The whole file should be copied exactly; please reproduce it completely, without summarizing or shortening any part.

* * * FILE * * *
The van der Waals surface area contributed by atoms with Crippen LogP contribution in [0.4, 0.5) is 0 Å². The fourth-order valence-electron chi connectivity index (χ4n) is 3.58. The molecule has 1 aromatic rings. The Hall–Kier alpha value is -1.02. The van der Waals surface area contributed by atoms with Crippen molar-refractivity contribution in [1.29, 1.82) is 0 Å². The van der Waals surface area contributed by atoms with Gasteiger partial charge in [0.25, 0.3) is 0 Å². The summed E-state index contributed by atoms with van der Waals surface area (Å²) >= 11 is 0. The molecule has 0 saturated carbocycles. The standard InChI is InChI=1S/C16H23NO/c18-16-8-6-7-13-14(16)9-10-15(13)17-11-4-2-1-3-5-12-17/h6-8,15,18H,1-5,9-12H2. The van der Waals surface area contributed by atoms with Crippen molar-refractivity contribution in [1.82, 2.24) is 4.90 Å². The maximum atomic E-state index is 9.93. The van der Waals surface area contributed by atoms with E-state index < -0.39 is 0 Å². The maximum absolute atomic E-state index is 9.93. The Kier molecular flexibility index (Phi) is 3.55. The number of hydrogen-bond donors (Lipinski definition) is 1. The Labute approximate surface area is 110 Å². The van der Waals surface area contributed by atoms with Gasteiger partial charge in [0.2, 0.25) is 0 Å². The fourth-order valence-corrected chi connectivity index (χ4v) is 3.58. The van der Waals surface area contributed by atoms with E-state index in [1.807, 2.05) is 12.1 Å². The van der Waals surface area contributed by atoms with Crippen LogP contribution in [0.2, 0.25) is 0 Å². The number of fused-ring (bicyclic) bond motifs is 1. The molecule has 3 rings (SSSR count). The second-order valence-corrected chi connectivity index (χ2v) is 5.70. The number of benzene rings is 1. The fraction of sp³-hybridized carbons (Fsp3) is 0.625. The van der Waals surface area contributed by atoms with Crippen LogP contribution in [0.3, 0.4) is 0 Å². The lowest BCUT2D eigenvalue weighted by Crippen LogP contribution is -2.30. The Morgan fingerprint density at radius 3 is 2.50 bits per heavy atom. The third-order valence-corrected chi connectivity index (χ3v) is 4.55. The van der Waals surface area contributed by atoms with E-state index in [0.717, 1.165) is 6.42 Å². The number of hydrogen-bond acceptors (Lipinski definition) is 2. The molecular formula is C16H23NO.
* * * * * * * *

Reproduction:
The van der Waals surface area contributed by atoms with Crippen LogP contribution in [0.4, 0.5) is 0 Å². The fourth-order valence-electron chi connectivity index (χ4n) is 3.58. The molecule has 1 aromatic rings. The Hall–Kier alpha value is -1.02. The van der Waals surface area contributed by atoms with Crippen molar-refractivity contribution in [1.29, 1.82) is 0 Å². The van der Waals surface area contributed by atoms with Gasteiger partial charge in [0.25, 0.3) is 0 Å². The summed E-state index contributed by atoms with van der Waals surface area (Å²) >= 11 is 0. The molecule has 0 saturated carbocycles. The standard InChI is InChI=1S/C16H23NO/c18-16-8-6-7-13-14(16)9-10-15(13)17-11-4-2-1-3-5-12-17/h6-8,15,18H,1-5,9-12H2. The van der Waals surface area contributed by atoms with Crippen molar-refractivity contribution in [1.82, 2.24) is 4.90 Å². The maximum atomic E-state index is 9.93. The van der Waals surface area contributed by atoms with E-state index < -0.39 is 0 Å². The maximum absolute atomic E-state index is 9.93. The Kier molecular flexibility index (Phi) is 3.55. The number of hydrogen-bond donors (Lipinski definition) is 1. The Labute approximate surface area is 110 Å². The van der Waals surface area contributed by atoms with Gasteiger partial charge in [0.2, 0.25) is 0 Å². The fourth-order valence-corrected chi connectivity index (χ4v) is 3.58. The van der Waals surface area contributed by atoms with E-state index in [1.807, 2.05) is 12.1 Å². The van der Waals surface area contributed by atoms with Crippen LogP contribution in [0.2, 0.25) is 0 Å². The number of fused-ring (bicyclic) bond motifs is 1. The molecule has 3 rings (SSSR count). The second-order valence-corrected chi connectivity index (χ2v) is 5.70. The number of benzene rings is 1. The fraction of sp³-hybridized carbons (Fsp3) is 0.625. The van der Waals surface area contributed by atoms with Crippen LogP contribution in [0.3, 0.4) is 0 Å². The lowest BCUT2D eigenvalue weighted by Crippen LogP contribution is -2.30. The Morgan fingerprint density at radius 3 is 2.50 bits per heavy atom. The third-order valence-corrected chi connectivity index (χ3v) is 4.55. The van der Waals surface area contributed by atoms with E-state index in [0.717, 1.165) is 6.42 Å². The number of hydrogen-bond acceptors (Lipinski definition) is 2. The molecular formula is C16H23NO.